is also a frame proxy; however it already refers to the *second* frame in
the evaluated expression. This second frame appears when you are *joining* two
or more frames together (more on that later). When that happens, symbol `g`

is
used to refer to the columns of the joined frame.

## Groupbys / joins¶

In the Data Manipulation section we mentioned that the `DT[i, j, ...]`

selector
can take zero or more modifiers, which we denoted as `...`

. The available
modifiers are `by()`

, `join()`

and `sort()`

. Thus, the full form of the
square-bracket selector is:

**DT**[

**i**,

**j**,

**by()**,

**sort()**,

**join()**]

### by(…)¶

This modifier splits the frame into groups by the provided column(s), and then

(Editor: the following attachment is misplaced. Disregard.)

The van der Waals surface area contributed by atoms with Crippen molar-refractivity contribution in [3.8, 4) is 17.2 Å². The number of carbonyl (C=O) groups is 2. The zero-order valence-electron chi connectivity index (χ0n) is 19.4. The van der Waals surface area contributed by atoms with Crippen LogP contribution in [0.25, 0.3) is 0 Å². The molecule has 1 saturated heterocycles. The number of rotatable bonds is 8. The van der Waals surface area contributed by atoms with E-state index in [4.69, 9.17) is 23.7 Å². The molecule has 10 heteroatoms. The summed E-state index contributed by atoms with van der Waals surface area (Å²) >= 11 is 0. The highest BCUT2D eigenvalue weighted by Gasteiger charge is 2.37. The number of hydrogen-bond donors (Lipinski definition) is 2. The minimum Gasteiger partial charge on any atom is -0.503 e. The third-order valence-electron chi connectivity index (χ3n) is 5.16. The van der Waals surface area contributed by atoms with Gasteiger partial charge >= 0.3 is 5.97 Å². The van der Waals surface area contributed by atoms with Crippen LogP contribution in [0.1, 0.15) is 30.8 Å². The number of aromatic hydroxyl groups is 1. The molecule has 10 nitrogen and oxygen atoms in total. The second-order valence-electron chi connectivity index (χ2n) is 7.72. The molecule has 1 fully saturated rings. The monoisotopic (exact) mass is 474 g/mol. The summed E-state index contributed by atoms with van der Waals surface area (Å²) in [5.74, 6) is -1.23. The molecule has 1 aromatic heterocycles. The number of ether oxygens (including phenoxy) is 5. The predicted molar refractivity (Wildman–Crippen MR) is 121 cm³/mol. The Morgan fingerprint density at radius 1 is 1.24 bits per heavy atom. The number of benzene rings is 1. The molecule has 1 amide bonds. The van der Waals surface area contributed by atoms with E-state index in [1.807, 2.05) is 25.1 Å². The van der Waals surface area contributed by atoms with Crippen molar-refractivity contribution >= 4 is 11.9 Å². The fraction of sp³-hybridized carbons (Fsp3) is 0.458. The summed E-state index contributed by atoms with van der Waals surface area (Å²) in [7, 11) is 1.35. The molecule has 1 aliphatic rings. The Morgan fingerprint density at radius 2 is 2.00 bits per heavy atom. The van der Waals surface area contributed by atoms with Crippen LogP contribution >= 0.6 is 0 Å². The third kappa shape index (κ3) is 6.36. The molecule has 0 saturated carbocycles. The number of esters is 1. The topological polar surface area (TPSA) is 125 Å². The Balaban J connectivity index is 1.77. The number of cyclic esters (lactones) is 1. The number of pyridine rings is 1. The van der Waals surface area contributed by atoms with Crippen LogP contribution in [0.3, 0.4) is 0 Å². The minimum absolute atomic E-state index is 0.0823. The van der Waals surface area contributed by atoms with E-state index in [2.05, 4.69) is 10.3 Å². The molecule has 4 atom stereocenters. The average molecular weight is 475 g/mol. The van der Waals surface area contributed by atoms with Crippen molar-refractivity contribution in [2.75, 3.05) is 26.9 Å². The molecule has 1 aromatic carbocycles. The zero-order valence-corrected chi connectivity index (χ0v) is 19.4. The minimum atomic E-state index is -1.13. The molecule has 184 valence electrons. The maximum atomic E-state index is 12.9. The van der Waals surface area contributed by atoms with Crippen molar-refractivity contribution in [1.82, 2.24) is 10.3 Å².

applies **i** and **j** within
each group. This mostly affects aggregator functions such as `sum()`

,
`min()`

or `sd()`

, but may also apply in other circumstances. For example,
if **i** is a slice that takes the first 5 rows of a frame,
then in the presence of the `by()`

modifier it will take the first 5 rows of
each group.

For example, in order to find the total amount of each product sold, write:

```
from datatable import f, by, sum
DT = dt.fread("transactions.csv")
DT[:, sum(f.quantity), by(f.product_id)]
```

### sort(…)¶

This modifier controls the order of the rows in the result, much like SQL clause
`ORDER BY`

. If used in conjunction with `by()`

, it will order the rows
within each group.

### join(…)¶

As the name suggests, this operator allows you to join another frame to the
current, equivalent to the SQL `JOIN`

operator. Currently we support only
left outer joins.

In order to join frame `X`

, it must be keyed. A keyed frame is conceptually
similar to a SQL table with a unique primary key. This key may be either a